The question is whether this has been done. Have we "faced down" those threats? Or have we sidestepped them or even made them worse?

By any reasonable standard the world is a more dangerous place today than it was in 2008. Terrorists we had thought were vanquished are now back with a vengeance, not only reversing the hard-fought gains we had made in Iraq but once again potentially threating the American homeland. Despite the Obama administration's claims that the threat of terrorism had been receding, the number of global terrorist attacks and fatalities has soared in recent years, reaching a record high in 2013, according to the National Consortium for the Study of Terrorism and Responses to Terrorism at the University of Maryland. The State Department, using the same University of Maryland study, reports that the number of terrorist attacks in the world increased by 40 percent in 2013 (from 6,771 in 2012 to 11,952 in 2013). Not only is the threat of global terrorism on the rise, it is metastasizing into strains that are more violent, better armed, better funded, and more difficult to counter.

America's geopolitical position in the world has deteriorated as well. Violence and instability in the Middle East and North Africa are far worse today than in 2008. Iraq was then on a trajectory of stability. Today it is falling apart and in the thralls of a barbaric civil war. The outbreak of the war in Syria cannot be blamed directly on U.S. policies, but its spread can be attributed to inconstant and passive U.S. leadership. Libya is a failed state wracked by violence and instability, partly because of our failure to make any consequential stabilization and reconstruction effort after the campaign to topple the Qaddafi regime. U.S. relations with onetime close ally Egypt are far worse than in 2008, and U.S. partners in the region Israel, Jordan, and Saudi Arabia are under threat from the proliferation of terrorists in Syria, Iraq, and Yemen. While America's star in the Middle East is down, Iran's is up: Tehran arguably has more influence inside Iraq than the United States does. And despite years of negotiations, Iran is much closer today than in 2008 to a nuclear weapons capability.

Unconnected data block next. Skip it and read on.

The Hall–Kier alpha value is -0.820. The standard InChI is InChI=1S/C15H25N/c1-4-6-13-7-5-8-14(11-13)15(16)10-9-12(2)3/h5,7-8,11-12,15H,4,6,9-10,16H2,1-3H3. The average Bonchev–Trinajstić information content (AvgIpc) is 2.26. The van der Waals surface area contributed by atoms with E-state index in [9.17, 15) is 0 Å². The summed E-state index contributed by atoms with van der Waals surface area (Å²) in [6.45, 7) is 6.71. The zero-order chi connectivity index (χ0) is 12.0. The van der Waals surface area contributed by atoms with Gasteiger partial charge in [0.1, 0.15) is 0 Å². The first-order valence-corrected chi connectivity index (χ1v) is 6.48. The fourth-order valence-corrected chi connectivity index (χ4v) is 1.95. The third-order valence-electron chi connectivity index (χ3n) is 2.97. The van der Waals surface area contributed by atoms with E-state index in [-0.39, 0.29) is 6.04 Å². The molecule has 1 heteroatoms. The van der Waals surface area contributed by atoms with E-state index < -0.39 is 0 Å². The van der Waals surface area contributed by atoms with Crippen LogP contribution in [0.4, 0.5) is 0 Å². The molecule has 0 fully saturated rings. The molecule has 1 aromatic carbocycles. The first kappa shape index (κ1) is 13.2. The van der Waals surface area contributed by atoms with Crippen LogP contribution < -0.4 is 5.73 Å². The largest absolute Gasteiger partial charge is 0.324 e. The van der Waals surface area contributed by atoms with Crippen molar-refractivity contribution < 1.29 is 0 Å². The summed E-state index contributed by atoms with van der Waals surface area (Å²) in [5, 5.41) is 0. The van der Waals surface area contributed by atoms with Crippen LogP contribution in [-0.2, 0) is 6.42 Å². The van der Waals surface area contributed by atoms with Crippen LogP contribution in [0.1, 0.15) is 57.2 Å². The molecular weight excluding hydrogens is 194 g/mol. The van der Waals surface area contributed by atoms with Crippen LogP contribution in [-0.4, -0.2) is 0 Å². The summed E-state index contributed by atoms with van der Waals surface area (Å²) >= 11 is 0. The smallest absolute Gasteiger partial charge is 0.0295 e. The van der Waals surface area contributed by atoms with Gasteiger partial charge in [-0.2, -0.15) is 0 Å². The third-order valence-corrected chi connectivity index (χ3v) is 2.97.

Matters are not much better elsewhere. For the first time since the end of World War II, Russia is engaged in a hot war to change the borders of a European state, challenging the political order of the post-Cold War settlement in Europe. In Asia, China is increasingly aggressive and is intimidating not only its neighbors but also the United States. Afghanistan is highly unstable and is in danger of falling back into civil war or even Taliban rule after all our forces leave there in 2016. In Latin America, failing, criminalized states have emerged in recent years in Honduras, El Salvador, and Guatemala, contributing to our illegal immigration problem; moreover, Russia has stepped up strategic partnerships with Cuba, Venezuela, and Nicaragua. In Africa, virulent and violent terrorist groups have emerged in Mali and Nigeria, which have been fueled by illicit arms from Libya and which have helped turn the Sahel-Sahara region of Africa into a new frontier of global terrorism.